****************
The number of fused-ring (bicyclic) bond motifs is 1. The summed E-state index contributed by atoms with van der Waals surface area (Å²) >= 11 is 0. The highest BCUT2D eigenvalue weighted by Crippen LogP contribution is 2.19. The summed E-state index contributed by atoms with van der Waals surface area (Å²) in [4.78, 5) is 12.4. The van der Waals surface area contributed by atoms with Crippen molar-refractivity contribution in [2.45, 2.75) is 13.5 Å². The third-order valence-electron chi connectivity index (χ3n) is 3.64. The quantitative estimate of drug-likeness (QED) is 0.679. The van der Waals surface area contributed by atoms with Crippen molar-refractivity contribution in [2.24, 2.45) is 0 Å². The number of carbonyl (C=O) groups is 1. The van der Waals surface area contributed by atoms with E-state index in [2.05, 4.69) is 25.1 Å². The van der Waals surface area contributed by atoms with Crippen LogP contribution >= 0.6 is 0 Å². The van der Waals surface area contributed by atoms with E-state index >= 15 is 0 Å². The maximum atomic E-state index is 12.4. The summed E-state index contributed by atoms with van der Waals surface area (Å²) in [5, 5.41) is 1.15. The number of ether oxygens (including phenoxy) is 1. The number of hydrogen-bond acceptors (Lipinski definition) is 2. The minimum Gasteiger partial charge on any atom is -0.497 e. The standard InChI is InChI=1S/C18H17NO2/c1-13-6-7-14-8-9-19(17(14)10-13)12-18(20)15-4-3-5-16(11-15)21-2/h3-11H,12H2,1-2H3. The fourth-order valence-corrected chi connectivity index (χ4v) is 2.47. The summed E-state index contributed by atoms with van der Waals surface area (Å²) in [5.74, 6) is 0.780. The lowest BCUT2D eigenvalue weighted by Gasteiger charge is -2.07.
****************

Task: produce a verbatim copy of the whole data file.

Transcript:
The number of fused-ring (bicyclic) bond motifs is 1. The summed E-state index contributed by atoms with van der Waals surface area (Å²) >= 11 is 0. The highest BCUT2D eigenvalue weighted by Crippen LogP contribution is 2.19. The summed E-state index contributed by atoms with van der Waals surface area (Å²) in [4.78, 5) is 12.4. The van der Waals surface area contributed by atoms with Crippen molar-refractivity contribution in [2.45, 2.75) is 13.5 Å². The third-order valence-electron chi connectivity index (χ3n) is 3.64. The quantitative estimate of drug-likeness (QED) is 0.679. The van der Waals surface area contributed by atoms with Crippen molar-refractivity contribution in [2.24, 2.45) is 0 Å². The number of carbonyl (C=O) groups is 1. The van der Waals surface area contributed by atoms with E-state index in [2.05, 4.69) is 25.1 Å². The van der Waals surface area contributed by atoms with Crippen LogP contribution >= 0.6 is 0 Å². The van der Waals surface area contributed by atoms with E-state index >= 15 is 0 Å². The maximum atomic E-state index is 12.4. The summed E-state index contributed by atoms with van der Waals surface area (Å²) in [5, 5.41) is 1.15. The number of ether oxygens (including phenoxy) is 1. The number of hydrogen-bond acceptors (Lipinski definition) is 2. The minimum Gasteiger partial charge on any atom is -0.497 e. The standard InChI is InChI=1S/C18H17NO2/c1-13-6-7-14-8-9-19(17(14)10-13)12-18(20)15-4-3-5-16(11-15)21-2/h3-11H,12H2,1-2H3. The fourth-order valence-corrected chi connectivity index (χ4v) is 2.47. The summed E-state index contributed by atoms with van der Waals surface area (Å²) in [5.74, 6) is 0.780. The lowest BCUT2D eigenvalue weighted by Gasteiger charge is -2.07.